Airtight Window Installations

 Installing a window is tricky. The first challenge is to do a good job with the flashing and water-management details. But once the window is fastened to the wall, you’re still not done: Now you have to pay attention to air-sealing. Every window is part of your home’s air barrier. For the air barrier to be complete, seal all air leaks between the wall and the window frame.

The most crucial gap to seal is the crack between the window frame and the rough opening. Before tackling that gap, however, remember to seal three other locations with caulk or peel-and-stick membrane.

The first location is under the sill pan. Whether you’ve used a length of clapboard to create a sloping sill or a manufactured sill pan, you’ll need to caulk it to the framing. If you are making a site-built sill pan out of for caulk at this location. The second location is under the win­ dow flanges—either all four flanges, if you are following the instructions pro­ vided by most window manufacturers, or under only the side and top flanges, if you follow the recommendations of most building scientists. Sealing the bottom flange is probably a bad idea because it prevents water leaks from draining out. The third location is behind the drywall at the perimeter of the rough opening. This is especially important if you are fol­ lowing the airtight-drywall approach.

Most window-installation steps—instal­ ling flashing, lapping the housewrap, and attaching the window—are done from the exterior. Once the window has been installed, it’s time to move indoors to address air-sealing details. Experts differ on whether any housewrap projecting into the interior of the rough opening should be trimmed back. For those who care about airtightness, the consensus seems to be that any housewrap between the window frame and the rough opening can interfere with air-sealing, so it makes sense to trim it back with a utility knife. The best time to do this is before the win­ dow is installed. Many materials—caulk, spray foam, gas­ kets, tape—work to seal the gap between a window and a rough opening. Just don’t use air movement. Regardless of the material you use, it’s important that your air-sealing work doesn’t prevent water from escaping. Keep caulk, spray foam, or gaskets near the interior side of the gap you are sealing.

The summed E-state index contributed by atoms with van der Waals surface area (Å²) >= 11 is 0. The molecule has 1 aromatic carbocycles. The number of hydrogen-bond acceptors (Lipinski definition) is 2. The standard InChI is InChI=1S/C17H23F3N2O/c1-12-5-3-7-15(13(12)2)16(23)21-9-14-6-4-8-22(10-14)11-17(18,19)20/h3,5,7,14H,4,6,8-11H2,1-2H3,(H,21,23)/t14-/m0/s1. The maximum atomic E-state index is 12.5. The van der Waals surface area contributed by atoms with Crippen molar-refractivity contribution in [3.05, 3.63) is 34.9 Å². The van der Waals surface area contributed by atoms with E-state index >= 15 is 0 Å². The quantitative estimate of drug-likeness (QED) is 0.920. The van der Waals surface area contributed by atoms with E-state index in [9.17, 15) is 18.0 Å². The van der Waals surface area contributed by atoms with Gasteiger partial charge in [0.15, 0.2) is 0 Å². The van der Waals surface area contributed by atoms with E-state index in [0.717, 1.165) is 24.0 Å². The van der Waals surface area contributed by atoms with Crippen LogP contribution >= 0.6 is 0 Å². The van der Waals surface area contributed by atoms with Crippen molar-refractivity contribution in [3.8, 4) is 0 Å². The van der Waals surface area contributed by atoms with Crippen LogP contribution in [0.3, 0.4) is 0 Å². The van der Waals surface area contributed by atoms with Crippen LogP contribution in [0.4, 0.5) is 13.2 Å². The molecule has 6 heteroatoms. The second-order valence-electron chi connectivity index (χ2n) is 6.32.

If the gap is ¼ in. wide or less, it can be filled with caulk, with or without backer rod. Larger gaps should not be caulked. Most builders seal the gaps between a window frame  and the rough  opening with canned, one-component spray foam. Low-expansion foam is usually best, because other  types of foam can exert enough  pressure to bow window jambs inward and cause a window to bind. How­ ever, as long as you use a light touch and don’t install too much  foam, almost any type of canned  foam will work.

European air-sealing materials may be better than caulk or foam

European builders say that either EPDM (synthetic rubber) gaskets or special air-sealing tapes do a better job of sealing cracks than caulk or spray foam because these products are more flexible, stay flex­ible longer, and create a better air seal.
The EPDM gaskets that European build­ ers use to seal around windows resemble backer rod. One problem with gaskets is that shims interrupt the continuity of the gaskets. To address this problem, gaskets can be trimmed to fit between the shims, or the window can be installed with special European screws called shim screws ­instead of wooden shims.

A shim screw has a threaded outer sleeve holding a captured free-spinning lag screw. A special installation tool grabs both parts simultaneously so that the screw can be installed in a hole drilled in the window frame. The tool is then used to screw the lag into the rough framing while the sleeve remains fixed in the window frame. Then the lag screw can be adjusted to make the window plumb and level.

The best source for shim screws and EPDM gaskets is Conservation Technology ( The company offers three sizes of gaskets that can be used to seal the gap between win­dow frames and rough openings: BG44 for gaps 1/4 in. to 1/2 in., BG46 for gaps 3/8 in. to 3/4 in., and BG48 for gaps 1/2 in. to 1 in.

Many energy-conscious European builders use air-sealing tapes to seal around widows Siga Corvum 12/48 tape is one such product available in the United States; it can be ordered from This prefolded Siga tape has ½- and 2-in, legs. The narrow leg is stuck to the window, while the wider leg (which has a paper backing for easier placement) is stuck to the window’s rough opening. The maker claims the tape is stronger and more reliable than caulk.

Fine Homebuilding
August/September 2011
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